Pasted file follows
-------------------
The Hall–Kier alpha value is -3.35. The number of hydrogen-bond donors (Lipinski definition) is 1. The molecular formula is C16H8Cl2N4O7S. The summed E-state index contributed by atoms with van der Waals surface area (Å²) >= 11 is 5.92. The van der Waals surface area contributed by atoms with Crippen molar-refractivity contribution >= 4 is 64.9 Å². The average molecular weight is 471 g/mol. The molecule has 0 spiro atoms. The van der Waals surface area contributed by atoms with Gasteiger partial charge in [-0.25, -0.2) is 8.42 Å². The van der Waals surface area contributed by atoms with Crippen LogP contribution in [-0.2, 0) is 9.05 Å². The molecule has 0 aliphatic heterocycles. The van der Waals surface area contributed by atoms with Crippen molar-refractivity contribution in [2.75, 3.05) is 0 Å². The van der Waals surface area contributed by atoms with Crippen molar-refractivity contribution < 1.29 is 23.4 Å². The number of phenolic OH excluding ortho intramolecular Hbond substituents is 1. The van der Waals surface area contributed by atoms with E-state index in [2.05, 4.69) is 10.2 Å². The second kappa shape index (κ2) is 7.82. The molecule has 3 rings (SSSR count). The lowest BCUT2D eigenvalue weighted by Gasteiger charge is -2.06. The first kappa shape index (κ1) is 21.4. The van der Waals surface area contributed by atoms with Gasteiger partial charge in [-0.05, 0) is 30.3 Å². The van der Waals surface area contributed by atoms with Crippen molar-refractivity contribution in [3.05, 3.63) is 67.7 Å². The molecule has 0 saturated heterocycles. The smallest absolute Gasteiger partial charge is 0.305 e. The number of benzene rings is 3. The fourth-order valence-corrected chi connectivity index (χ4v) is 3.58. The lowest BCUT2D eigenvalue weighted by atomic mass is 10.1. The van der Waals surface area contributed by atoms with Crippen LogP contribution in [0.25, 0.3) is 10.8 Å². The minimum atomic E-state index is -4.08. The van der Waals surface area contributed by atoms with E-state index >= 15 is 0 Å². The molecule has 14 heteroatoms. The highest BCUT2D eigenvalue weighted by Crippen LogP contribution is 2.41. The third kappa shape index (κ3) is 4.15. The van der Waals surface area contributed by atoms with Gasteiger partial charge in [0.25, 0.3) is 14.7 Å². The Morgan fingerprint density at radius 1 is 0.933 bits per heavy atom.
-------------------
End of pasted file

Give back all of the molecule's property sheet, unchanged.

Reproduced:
The Hall–Kier alpha value is -3.35. The number of hydrogen-bond donors (Lipinski definition) is 1. The molecular formula is C16H8Cl2N4O7S. The summed E-state index contributed by atoms with van der Waals surface area (Å²) >= 11 is 5.92. The van der Waals surface area contributed by atoms with Crippen molar-refractivity contribution >= 4 is 64.9 Å². The average molecular weight is 471 g/mol. The molecule has 0 spiro atoms. The van der Waals surface area contributed by atoms with Gasteiger partial charge in [-0.25, -0.2) is 8.42 Å². The van der Waals surface area contributed by atoms with Crippen LogP contribution in [-0.2, 0) is 9.05 Å². The molecule has 0 aliphatic heterocycles. The van der Waals surface area contributed by atoms with Crippen molar-refractivity contribution in [2.75, 3.05) is 0 Å². The van der Waals surface area contributed by atoms with Crippen molar-refractivity contribution < 1.29 is 23.4 Å². The number of phenolic OH excluding ortho intramolecular Hbond substituents is 1. The van der Waals surface area contributed by atoms with E-state index in [2.05, 4.69) is 10.2 Å². The second kappa shape index (κ2) is 7.82. The molecule has 3 rings (SSSR count). The lowest BCUT2D eigenvalue weighted by Gasteiger charge is -2.06. The first kappa shape index (κ1) is 21.4. The van der Waals surface area contributed by atoms with Gasteiger partial charge in [-0.05, 0) is 30.3 Å². The van der Waals surface area contributed by atoms with Crippen molar-refractivity contribution in [3.05, 3.63) is 67.7 Å². The molecule has 0 saturated heterocycles. The smallest absolute Gasteiger partial charge is 0.305 e. The number of benzene rings is 3. The fourth-order valence-corrected chi connectivity index (χ4v) is 3.58. The lowest BCUT2D eigenvalue weighted by atomic mass is 10.1. The van der Waals surface area contributed by atoms with Crippen LogP contribution in [0.25, 0.3) is 10.8 Å². The minimum atomic E-state index is -4.08. The van der Waals surface area contributed by atoms with E-state index >= 15 is 0 Å². The molecule has 14 heteroatoms. The highest BCUT2D eigenvalue weighted by Crippen LogP contribution is 2.41. The third kappa shape index (κ3) is 4.15. The van der Waals surface area contributed by atoms with Gasteiger partial charge in [0.25, 0.3) is 14.7 Å². The Morgan fingerprint density at radius 1 is 0.933 bits per heavy atom.